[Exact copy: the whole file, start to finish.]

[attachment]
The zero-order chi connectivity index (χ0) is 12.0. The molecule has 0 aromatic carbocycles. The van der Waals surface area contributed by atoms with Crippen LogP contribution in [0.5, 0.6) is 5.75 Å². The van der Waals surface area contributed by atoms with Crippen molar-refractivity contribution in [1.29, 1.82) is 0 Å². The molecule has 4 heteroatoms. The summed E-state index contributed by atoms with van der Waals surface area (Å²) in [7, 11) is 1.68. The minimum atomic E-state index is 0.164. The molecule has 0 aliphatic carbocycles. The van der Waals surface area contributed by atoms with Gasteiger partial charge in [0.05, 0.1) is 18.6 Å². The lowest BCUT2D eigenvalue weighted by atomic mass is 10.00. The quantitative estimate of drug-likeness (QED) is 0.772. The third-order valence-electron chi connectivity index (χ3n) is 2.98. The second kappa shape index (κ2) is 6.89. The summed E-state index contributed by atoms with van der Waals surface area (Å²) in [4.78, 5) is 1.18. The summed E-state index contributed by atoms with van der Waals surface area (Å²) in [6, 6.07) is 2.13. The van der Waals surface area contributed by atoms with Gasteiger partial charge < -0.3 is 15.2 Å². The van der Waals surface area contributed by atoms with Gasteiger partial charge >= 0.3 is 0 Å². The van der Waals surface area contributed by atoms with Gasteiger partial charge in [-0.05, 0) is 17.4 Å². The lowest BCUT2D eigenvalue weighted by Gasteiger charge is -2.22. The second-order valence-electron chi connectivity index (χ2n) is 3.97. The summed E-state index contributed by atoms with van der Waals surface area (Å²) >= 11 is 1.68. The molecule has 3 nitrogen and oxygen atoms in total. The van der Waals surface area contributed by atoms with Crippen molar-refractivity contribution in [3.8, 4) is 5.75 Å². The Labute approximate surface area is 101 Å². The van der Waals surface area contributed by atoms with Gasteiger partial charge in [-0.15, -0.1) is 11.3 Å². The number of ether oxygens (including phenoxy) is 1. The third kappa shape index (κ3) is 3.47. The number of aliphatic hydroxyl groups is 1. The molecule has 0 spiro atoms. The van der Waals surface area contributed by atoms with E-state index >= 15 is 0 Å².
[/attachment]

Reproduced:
The zero-order chi connectivity index (χ0) is 12.0. The molecule has 0 aromatic carbocycles. The van der Waals surface area contributed by atoms with Crippen LogP contribution in [0.5, 0.6) is 5.75 Å². The van der Waals surface area contributed by atoms with Crippen molar-refractivity contribution in [1.29, 1.82) is 0 Å². The molecule has 4 heteroatoms. The summed E-state index contributed by atoms with van der Waals surface area (Å²) in [7, 11) is 1.68. The minimum atomic E-state index is 0.164. The molecule has 0 aliphatic carbocycles. The van der Waals surface area contributed by atoms with Gasteiger partial charge in [0.05, 0.1) is 18.6 Å². The lowest BCUT2D eigenvalue weighted by atomic mass is 10.00. The quantitative estimate of drug-likeness (QED) is 0.772. The third-order valence-electron chi connectivity index (χ3n) is 2.98. The second kappa shape index (κ2) is 6.89. The summed E-state index contributed by atoms with van der Waals surface area (Å²) in [4.78, 5) is 1.18. The summed E-state index contributed by atoms with van der Waals surface area (Å²) in [6, 6.07) is 2.13. The van der Waals surface area contributed by atoms with Gasteiger partial charge < -0.3 is 15.2 Å². The van der Waals surface area contributed by atoms with Gasteiger partial charge >= 0.3 is 0 Å². The van der Waals surface area contributed by atoms with Gasteiger partial charge in [-0.05, 0) is 17.4 Å². The lowest BCUT2D eigenvalue weighted by Gasteiger charge is -2.22. The second-order valence-electron chi connectivity index (χ2n) is 3.97. The summed E-state index contributed by atoms with van der Waals surface area (Å²) >= 11 is 1.68. The molecule has 3 nitrogen and oxygen atoms in total. The van der Waals surface area contributed by atoms with Crippen molar-refractivity contribution in [3.8, 4) is 5.75 Å². The Labute approximate surface area is 101 Å². The van der Waals surface area contributed by atoms with Gasteiger partial charge in [-0.15, -0.1) is 11.3 Å². The number of ether oxygens (including phenoxy) is 1. The third kappa shape index (κ3) is 3.47. The number of aliphatic hydroxyl groups is 1. The molecule has 0 spiro atoms. The van der Waals surface area contributed by atoms with E-state index >= 15 is 0 Å².